And with these tribal and ethnic mindsets, Nigeria has been relegated to the position of ‘no-growth and no-development’. In saner climes and other countries around the world, people hardly identify themselves by their tribes or ethnicity, but their countries. For instance, an American when asked of his country, will not give such as wrong answer as ‘I am from Ohio or Philadelphia’, but the answer will be that ‘I am an American’. The same with the British, Romanians, French, Greeks, and many more and these are signals that the leaders, even if they are conscious of their ethnic or tribal affiliations, embrace first the national values and inculcate that in their citizens including the unborn.
Unfortunately, the opposite is the case in Nigeria and amongst Nigerians: we have put ethnicity and tribalism at the core of our relations.
In a country where the youth unemployment rate is alarming, citizens are suffering, there are many beggars, lack of heath care facilities and poverty has become a ‘tradition’, there is high crime rates and burglars, there are deadly insurgents emerging from the blues, there is wide gender gap and immensurable injustices, a country whose citizens are fleeing through the seas and oceans in search for greeneries in foreign lands and many are currently locked up in jail for actions enforced on them by the hardships in their own lands, and …whose average citizens… an appalling situation triggered by lack of learning infrastructure and non-payment of emoluments to universities professors by successive governments and for which teachers go on strike for at least twice in a year, yet, a so-called Minister of Aviation, who must have sworn to help contribute to the country’s development, could still have the guts to acquire expensive BMW cars for the sake of personal protection.
The reactions following the armoured cars have been uneven mainly because of the culprit’s tribal and ethnic affiliation: an idea that negates the ethics of development or patriotism.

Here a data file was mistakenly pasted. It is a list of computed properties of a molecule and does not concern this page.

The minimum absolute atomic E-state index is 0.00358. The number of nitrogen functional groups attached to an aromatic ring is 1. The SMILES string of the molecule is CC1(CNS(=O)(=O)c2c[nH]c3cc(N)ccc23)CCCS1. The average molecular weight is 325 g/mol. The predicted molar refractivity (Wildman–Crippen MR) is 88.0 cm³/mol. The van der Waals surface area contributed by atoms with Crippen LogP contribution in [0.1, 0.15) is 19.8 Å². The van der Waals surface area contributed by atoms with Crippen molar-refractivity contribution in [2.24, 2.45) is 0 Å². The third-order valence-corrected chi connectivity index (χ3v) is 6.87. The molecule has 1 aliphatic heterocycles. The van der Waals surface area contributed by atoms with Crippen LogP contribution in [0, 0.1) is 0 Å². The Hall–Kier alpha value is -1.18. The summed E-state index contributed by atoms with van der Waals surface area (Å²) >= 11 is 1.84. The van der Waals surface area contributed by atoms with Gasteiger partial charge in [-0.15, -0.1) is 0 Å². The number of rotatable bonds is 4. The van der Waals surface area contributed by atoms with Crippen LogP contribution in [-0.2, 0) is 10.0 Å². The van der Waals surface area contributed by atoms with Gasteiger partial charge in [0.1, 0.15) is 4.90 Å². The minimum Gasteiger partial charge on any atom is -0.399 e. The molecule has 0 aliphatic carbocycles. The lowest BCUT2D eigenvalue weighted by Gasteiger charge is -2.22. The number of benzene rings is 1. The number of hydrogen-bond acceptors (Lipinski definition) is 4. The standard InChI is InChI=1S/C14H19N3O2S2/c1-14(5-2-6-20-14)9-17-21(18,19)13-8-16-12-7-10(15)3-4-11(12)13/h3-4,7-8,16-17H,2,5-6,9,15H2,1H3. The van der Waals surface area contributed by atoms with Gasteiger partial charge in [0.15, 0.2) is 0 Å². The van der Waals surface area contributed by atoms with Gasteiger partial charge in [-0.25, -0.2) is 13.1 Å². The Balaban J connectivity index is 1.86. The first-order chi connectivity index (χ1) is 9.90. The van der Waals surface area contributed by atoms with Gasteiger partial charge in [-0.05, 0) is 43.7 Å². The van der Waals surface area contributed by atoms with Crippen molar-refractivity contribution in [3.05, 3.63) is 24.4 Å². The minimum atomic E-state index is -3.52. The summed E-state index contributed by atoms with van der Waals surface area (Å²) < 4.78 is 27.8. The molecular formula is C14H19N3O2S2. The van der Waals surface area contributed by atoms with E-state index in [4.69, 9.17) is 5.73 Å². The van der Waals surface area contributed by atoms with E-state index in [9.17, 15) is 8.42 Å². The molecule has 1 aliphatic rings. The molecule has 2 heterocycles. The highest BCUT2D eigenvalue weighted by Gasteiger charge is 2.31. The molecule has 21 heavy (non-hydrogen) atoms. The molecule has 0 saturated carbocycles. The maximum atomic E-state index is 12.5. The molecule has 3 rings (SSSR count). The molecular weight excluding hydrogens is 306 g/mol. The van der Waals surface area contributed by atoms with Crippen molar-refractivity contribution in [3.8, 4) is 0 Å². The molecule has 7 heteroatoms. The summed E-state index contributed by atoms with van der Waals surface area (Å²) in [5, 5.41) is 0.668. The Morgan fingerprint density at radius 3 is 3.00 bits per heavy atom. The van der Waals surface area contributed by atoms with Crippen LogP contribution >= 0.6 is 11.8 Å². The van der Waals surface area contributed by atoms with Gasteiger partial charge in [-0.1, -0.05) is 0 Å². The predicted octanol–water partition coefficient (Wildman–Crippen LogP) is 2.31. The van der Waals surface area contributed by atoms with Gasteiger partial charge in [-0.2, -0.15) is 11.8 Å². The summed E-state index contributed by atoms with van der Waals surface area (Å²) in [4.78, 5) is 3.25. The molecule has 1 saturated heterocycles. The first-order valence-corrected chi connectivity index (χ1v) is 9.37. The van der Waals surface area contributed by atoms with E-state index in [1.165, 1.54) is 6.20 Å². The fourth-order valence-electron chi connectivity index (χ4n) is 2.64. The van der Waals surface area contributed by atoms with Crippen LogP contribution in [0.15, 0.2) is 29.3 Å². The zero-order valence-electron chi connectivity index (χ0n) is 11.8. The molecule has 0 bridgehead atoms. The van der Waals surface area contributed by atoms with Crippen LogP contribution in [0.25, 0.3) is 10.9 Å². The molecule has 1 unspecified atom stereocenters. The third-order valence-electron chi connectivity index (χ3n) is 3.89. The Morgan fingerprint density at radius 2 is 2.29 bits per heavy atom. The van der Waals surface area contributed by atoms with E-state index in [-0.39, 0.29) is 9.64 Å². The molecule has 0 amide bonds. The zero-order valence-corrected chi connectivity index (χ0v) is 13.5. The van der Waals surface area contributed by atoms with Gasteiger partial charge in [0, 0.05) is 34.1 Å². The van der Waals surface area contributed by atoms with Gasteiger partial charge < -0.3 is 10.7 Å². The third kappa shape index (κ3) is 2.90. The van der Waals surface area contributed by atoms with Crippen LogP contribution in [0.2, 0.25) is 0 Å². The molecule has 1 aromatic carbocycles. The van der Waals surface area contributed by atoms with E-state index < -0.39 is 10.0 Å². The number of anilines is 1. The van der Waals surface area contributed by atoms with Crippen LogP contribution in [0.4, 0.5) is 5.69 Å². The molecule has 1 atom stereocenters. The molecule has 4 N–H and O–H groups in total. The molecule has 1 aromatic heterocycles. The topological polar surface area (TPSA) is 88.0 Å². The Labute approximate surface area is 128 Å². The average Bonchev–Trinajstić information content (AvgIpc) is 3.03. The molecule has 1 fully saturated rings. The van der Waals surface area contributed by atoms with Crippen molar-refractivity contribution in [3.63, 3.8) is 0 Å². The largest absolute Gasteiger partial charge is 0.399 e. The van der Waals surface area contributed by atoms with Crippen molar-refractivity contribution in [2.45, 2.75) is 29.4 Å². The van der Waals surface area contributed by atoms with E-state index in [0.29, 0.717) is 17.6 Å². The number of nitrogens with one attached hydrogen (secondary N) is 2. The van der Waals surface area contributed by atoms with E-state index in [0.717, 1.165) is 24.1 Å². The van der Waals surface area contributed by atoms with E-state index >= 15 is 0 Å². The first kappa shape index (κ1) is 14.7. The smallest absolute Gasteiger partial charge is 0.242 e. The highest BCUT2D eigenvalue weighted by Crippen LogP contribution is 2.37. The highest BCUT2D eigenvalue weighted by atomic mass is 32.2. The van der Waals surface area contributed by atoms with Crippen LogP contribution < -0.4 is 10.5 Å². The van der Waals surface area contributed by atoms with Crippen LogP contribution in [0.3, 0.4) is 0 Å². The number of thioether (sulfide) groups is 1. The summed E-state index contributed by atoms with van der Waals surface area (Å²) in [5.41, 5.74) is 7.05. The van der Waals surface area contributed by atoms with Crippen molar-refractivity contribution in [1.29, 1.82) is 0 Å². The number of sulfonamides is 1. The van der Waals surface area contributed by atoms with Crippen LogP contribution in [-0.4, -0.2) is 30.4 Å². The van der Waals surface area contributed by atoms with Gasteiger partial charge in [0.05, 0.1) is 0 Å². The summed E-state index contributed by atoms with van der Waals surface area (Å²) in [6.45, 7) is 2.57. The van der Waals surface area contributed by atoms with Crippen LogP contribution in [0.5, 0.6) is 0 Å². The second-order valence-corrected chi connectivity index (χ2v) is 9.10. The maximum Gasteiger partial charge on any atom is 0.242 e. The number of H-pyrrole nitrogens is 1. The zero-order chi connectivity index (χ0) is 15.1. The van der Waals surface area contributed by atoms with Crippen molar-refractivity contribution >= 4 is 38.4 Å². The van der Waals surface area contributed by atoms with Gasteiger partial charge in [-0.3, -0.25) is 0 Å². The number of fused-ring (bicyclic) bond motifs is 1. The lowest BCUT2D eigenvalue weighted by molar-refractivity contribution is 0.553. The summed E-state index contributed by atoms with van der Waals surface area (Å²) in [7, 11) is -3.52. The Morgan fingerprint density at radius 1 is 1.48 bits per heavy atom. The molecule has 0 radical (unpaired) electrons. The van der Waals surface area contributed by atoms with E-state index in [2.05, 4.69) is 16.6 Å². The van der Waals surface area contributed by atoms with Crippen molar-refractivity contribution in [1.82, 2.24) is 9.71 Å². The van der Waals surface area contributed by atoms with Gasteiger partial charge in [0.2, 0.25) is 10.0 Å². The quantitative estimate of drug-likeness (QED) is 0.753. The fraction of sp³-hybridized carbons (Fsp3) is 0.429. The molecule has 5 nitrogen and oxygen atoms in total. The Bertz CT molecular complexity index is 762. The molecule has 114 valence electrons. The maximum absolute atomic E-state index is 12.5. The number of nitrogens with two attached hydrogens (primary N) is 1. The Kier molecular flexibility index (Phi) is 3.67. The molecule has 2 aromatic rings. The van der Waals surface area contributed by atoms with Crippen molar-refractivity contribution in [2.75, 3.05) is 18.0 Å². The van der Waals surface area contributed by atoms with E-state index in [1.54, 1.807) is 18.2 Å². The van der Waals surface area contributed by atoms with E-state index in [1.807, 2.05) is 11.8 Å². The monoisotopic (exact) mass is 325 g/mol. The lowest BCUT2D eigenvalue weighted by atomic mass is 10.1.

Ms. Stella Oduah is from Ogbaru, Anambra State; one of the major Igbo dominated states in Nigeria. On Saturday, October 26, 2013, Ms. Stella Oduah, through the dint of her being from the Igbo nation, enjoyed the support of her people who protested against the ‘will’ of several Nigerians advocating for her removal or expulsion from the seat as the country’s Aviation Minister because of her alleged profligacy.
The protesting group, called the ‘Igbo Progressive Union (IPU), according to the Punch newspaper published on October 27, 2013, speaking in defense of the Minister at the Akanu-Abiam International Airport in Enugu, through its leader Emeka Agbo, said, ‘this is a woman that has given the aviation sector a new face since she came into office. Today, our airports can compete with airports in foreign countries. Before she came to office, we were hearing about international airports but today, it has become a reality in igboland. We are ready to swim and sink with her’.
This statement is far from the truth. Nigeria had had airports several years even before independence and Nnamdi Azikiwe airports situated in the East, the Igbo domain, had been in existence prior to Oduah’s assumption of office in 2011: so which airport did she enlarge or construct in the East? More so, it will be hyperbolic to state that Nigerian airports can now compete with airports in foreign countries: which indicators did Mr. Emeka apply before coming up with this unconvincing conclusion?
This argument had been sparked by nothing other than tribalism and ethnicity. Mr. Emeka Agbo did not even hide the fact that the future and development of the country is secondary to him as one can see when he stated that ‘we are ready to swim and sink with her’. It is only in Nigeria that this can happen! The youths who are supposed to be at the fore front of change and development campaign, are now, for the sake of ethnic and tribal associations. This shows the level to which the Nigerian youths have been brainwashed on tribal and ethnic lines to the detriment of the country. They will say ‘your people first, before Nigerians’. What a pity indeed!
These enemies called tribalism and ethnicity have also deprived Nigeria, on several occasions, of its political and economic positions at the international scene and must be discouraged, if not, the country will continue to sink, while smaller countries in Asia, Latin America and Europe will appear consistently on the flags of sustainable development.
Taiwo Bello wrote from Switzerland; can be reached on firstname.lastname@example.org